This paper reviews four books on globalization and education. It begins with a brief overview of theories of globalization, focusing specifically on cultural globalization. The paper then moves on to examine how each of the books deploys and develops a theory of globalization in relation to the topic of education. It also examines the utopian vision of education outlined within the books, as well all as the methods used to undertake research in an era of globalization.
175 Citations Source Cite
Published on Apr 1, 2003in Quality in Higher Education
Gail Kinman21
Estimated H-index: 21
,
Fiona Jones27
Estimated H-index: 27
(University of Leeds)
Little research at a national level has examined stressors and strains in academics in the United Kingdom, although the sector has undergone widespread and rapid change during the past decade. This study suggests that job stress and demands have increased significantly in recent years, and job satisfaction and levels of support have declined. Several stressors were identified that are not only characteristics of the organisational climate, but also features of national educational policy. High l...
88 Citations Source Cite
Published on Jan 1, 2003in International Journal of Stress Management 1.95
Anthony H. Winefield40
Estimated H-index: 40
,
Nichole Gillespie2
Estimated H-index: 2
+ 3 AuthorsCarolyn M. Boyd10
Estimated H-index: 10
This article presents results from a study of occupational stress in Australian university staff. The authors report data on psychological strain and job satisfaction from nearly 9,000 respondents at 17 universities. Academic staff were generally worse off than general staff, and staff in newer universities were worse off than those in older universities. At the aggregate level, selfreport measures of psychological well-being were highly correlated with objective measures of university well-bein...
199 Citations Source Cite
Published on Dec 1, 2001in Educational Psychology 1.34
Gail Kinman21
Estimated H-index: 21
This paper reviews research on occupational stressors and strains amongst academics working in UK universities. A brief history of research conducted in this field in the USA, Australia and the UK is provided. Four major themes are considered: (a) the prevalence of self-reported occupational stress and strain; (b) the features of academic work that are potentially stressful; (c) the impact of these stressors; and (d) observed differences between gender, age and grade. Studies reviewed here sugge...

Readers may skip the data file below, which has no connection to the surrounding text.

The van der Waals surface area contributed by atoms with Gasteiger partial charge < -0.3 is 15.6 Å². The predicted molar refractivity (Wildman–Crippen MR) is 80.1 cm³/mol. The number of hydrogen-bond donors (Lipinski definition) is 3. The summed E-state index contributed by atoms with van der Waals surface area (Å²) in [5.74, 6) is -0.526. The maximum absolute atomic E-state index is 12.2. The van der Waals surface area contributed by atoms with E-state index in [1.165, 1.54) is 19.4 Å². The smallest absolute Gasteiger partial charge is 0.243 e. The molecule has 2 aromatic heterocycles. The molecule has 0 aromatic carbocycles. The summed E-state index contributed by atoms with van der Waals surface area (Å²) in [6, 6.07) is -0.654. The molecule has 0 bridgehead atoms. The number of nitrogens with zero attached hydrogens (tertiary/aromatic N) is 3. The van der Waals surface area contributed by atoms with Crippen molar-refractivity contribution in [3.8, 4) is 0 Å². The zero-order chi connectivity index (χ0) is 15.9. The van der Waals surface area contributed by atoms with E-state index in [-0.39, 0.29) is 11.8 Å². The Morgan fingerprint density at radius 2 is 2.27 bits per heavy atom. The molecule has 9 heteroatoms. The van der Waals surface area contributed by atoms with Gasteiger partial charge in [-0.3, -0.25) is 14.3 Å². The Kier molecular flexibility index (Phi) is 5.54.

116 Citations Source Cite
Published on Oct 1, 2001in International Journal of Stress Management 1.95
Anthony H. Winefield40
Estimated H-index: 40
(University of South Australia),
Richard Jarrett6
Estimated H-index: 6
(Commonwealth Scientific and Industrial Research Organisation)
2A survey was conducted of all staff members of an established Australian metropolitan university. The overall response rate for noncasual staff was 72% (77% for general staff and 65% for academic staff) resulting in a sample of N = 2,040. High levels of psychological stress were observed, despite the fact that trait anxiety and job satisfaction were normal. Psychological distress was highest and job satisfaction lowest among academic staff engaged in both teaching and research. In general, univ...
120 Citations Source Cite
Cited By36
Newest
Julie Dextras-Gauthier2
Estimated H-index: 2
(Laval University),
Alain Marchand22
Estimated H-index: 22
(Université de Montréal)
AbstractThe aim of this article is to analyze the extent to which organizational culture contributes to the symptoms of psychological distress in the workforce. Integrating organizational culture and work organization conditions makes it possible to examine how culture is associated with the various components of work organization conditions, and how these conditions might relate to symptoms of psychological distress in employees. Data from the SALVEO study were collected in 2009–2012 from a sam...
1 Citations Source Cite
Published on Jul 2, 2018in Quality Assurance in Education 1.40
Carl Evans4
Estimated H-index: 4
(University of the West of England),
John Gardener (University of Worcester)